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Terrence Thurber, OregonMines: Data Centers May Consume Lots of Energy, But Time Will Tell If It’s Worth It

Jul 5, 2018
by Josh Anderson

CAMBRIDGE, MA – Many in the data center industry still have a lot to learn about crypto-currency mining and its underlying technology of blockchain, especially since most of the emerging technology is controversial. In previous CapRE Insider Reports, we’ve delved into one such aspect of blockchain mining covered during a panel discussion at CapRE’s Second Annual Boston and New England Data Center Summit, moderated by Adam Waitkunas, President and Founder of Milldam Public Relations titled, Blockchain, Cryptocurrency and Bitcoin: What are They and How Do They Impact Data Center Design & Construction?

data center summitWaitkunas asked panelist Jeffrey Moerdler, Partner at Mintz Levin, & Terrence Thurber, CEO of OregonMines to discuss a straightforward but complex question: “Can you talk about the effect blockchain will have on data centers from a legal perspective? How will SLAs be different when looking at blockchain?” After some initial back and forth, the discussion moved to the topic of trade offs in developing blockchain technology, specifically the massive amount of energy that would have to be consumed to revolutionize concepts such as currency, accounting, and security.

“I would say that getting to greater efficiencies is always going to be the goal,” began Thurber. “We have ASIC manufacturers working on chips, and people are constantly working on ideas. People are constantly looking at ways to improve this, and it’s pretty early on. It’s like going back and looking at a 386 processor and chastising it for not being a multi-core i7 today. It’s just not even in the same generation. In terms of the fact that we have so many people trying to do this, and keep in mind this is the early gold rush and over time it will probably temper. It’ll be like gold mining today – pretty predictable.”

“And I think that different ideas and algorithms are being put together to challenge proof of work — Proof of stake exists,” he continued. “They all have different issues and none of them have been proven. I’m personally into the proof of work now. But I think that over time of course people are going to find better ways to validate different blocks and maybe different specialty block use cases. I think that’s what you’re describing.”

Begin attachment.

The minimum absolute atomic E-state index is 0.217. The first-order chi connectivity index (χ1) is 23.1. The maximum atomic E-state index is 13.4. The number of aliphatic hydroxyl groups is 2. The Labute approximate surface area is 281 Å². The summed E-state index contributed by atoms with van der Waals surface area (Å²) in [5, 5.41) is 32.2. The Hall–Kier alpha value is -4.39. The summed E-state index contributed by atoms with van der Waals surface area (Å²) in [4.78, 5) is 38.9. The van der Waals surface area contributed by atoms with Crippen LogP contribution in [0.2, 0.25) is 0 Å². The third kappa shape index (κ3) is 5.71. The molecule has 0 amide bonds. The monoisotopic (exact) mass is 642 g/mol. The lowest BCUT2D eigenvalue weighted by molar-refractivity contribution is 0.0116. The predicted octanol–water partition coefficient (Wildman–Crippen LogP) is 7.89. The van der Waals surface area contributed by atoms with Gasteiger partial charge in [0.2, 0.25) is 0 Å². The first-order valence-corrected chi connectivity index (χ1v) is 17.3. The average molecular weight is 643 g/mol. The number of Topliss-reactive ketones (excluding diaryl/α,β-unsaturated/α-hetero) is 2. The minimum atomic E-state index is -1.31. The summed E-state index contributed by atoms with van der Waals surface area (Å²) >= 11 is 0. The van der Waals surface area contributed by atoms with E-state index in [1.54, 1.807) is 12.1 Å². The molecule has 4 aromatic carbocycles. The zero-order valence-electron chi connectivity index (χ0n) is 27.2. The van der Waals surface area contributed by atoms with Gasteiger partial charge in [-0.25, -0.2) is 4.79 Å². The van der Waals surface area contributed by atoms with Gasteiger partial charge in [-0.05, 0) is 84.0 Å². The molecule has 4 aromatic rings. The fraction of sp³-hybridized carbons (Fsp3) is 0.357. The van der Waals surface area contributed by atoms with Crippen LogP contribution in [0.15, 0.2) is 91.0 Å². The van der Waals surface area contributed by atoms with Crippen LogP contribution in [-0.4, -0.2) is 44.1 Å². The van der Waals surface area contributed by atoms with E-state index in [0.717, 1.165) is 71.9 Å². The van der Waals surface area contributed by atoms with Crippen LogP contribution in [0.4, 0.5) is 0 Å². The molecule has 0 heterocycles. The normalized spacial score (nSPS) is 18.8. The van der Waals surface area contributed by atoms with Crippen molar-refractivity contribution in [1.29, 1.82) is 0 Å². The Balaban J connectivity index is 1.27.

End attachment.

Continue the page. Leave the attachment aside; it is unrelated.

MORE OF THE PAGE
“That’s why we have contract layers, that’s why we have different coins,” he stressed, preparing to wrap up a complex conversation. “If at any one point we can’t reach consensus and a network of people decide that they want to change those rules, not only can they just broadcast it they can just split off determined to start validating in their own direction. And with that you can look at the total mining pool as something more of a global resource than say something that’s a finite thing and pigeon-holed to just Bitcoin.”

“Maybe that’s what it is today, but the future could hold so many different allocations that I think it’s a little bit too early to say its too wasteful or even try to quantify it,” he surmised. “Who knows where these numbers are even coming from?”

This is the fourth in a series of stories covering this discussion. For more on the trade-offs between energy consumption and the potential for technological disruption thanks to blockchain, check out previous CapRE Insider Reports:

Banner Photo (L-R): Jeffrey Moerdler, Partner, Mintz Levin, & Terrence Thurber, CEO, OregonMines 

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